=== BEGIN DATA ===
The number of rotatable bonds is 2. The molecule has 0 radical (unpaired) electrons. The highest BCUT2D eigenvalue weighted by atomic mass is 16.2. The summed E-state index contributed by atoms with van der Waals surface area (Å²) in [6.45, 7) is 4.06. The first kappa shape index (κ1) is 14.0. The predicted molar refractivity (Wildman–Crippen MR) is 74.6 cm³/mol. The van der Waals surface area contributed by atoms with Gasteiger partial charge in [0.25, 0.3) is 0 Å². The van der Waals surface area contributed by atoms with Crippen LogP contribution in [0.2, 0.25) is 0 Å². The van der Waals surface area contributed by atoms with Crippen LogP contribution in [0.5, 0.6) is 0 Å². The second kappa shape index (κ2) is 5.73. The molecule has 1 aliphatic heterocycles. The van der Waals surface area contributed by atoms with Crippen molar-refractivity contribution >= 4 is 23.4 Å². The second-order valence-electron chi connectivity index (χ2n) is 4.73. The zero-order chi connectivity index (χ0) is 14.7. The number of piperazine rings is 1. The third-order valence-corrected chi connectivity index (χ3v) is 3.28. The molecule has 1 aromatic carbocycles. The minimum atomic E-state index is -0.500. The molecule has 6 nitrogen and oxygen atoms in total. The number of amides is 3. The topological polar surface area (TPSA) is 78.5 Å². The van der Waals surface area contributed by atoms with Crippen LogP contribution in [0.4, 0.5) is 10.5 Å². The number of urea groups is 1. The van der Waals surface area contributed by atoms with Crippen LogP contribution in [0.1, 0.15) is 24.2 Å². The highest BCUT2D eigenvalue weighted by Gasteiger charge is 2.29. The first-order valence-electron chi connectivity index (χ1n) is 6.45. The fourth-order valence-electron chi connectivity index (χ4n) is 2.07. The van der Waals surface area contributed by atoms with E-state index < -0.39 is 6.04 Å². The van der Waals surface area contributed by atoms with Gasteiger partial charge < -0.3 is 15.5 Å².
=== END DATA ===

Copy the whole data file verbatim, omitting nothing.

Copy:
The number of rotatable bonds is 2. The molecule has 0 radical (unpaired) electrons. The highest BCUT2D eigenvalue weighted by atomic mass is 16.2. The summed E-state index contributed by atoms with van der Waals surface area (Å²) in [6.45, 7) is 4.06. The first kappa shape index (κ1) is 14.0. The predicted molar refractivity (Wildman–Crippen MR) is 74.6 cm³/mol. The van der Waals surface area contributed by atoms with Gasteiger partial charge in [0.25, 0.3) is 0 Å². The van der Waals surface area contributed by atoms with Crippen LogP contribution in [0.2, 0.25) is 0 Å². The van der Waals surface area contributed by atoms with Crippen LogP contribution in [0.5, 0.6) is 0 Å². The second kappa shape index (κ2) is 5.73. The molecule has 1 aliphatic heterocycles. The van der Waals surface area contributed by atoms with Crippen molar-refractivity contribution >= 4 is 23.4 Å². The second-order valence-electron chi connectivity index (χ2n) is 4.73. The zero-order chi connectivity index (χ0) is 14.7. The number of piperazine rings is 1. The third-order valence-corrected chi connectivity index (χ3v) is 3.28. The molecule has 1 aromatic carbocycles. The minimum atomic E-state index is -0.500. The molecule has 6 nitrogen and oxygen atoms in total. The number of amides is 3. The topological polar surface area (TPSA) is 78.5 Å². The van der Waals surface area contributed by atoms with Crippen LogP contribution in [0.4, 0.5) is 10.5 Å². The number of urea groups is 1. The van der Waals surface area contributed by atoms with Crippen LogP contribution in [0.1, 0.15) is 24.2 Å². The highest BCUT2D eigenvalue weighted by Gasteiger charge is 2.29. The first-order valence-electron chi connectivity index (χ1n) is 6.45. The fourth-order valence-electron chi connectivity index (χ4n) is 2.07. The van der Waals surface area contributed by atoms with E-state index < -0.39 is 6.04 Å². The van der Waals surface area contributed by atoms with Gasteiger partial charge < -0.3 is 15.5 Å².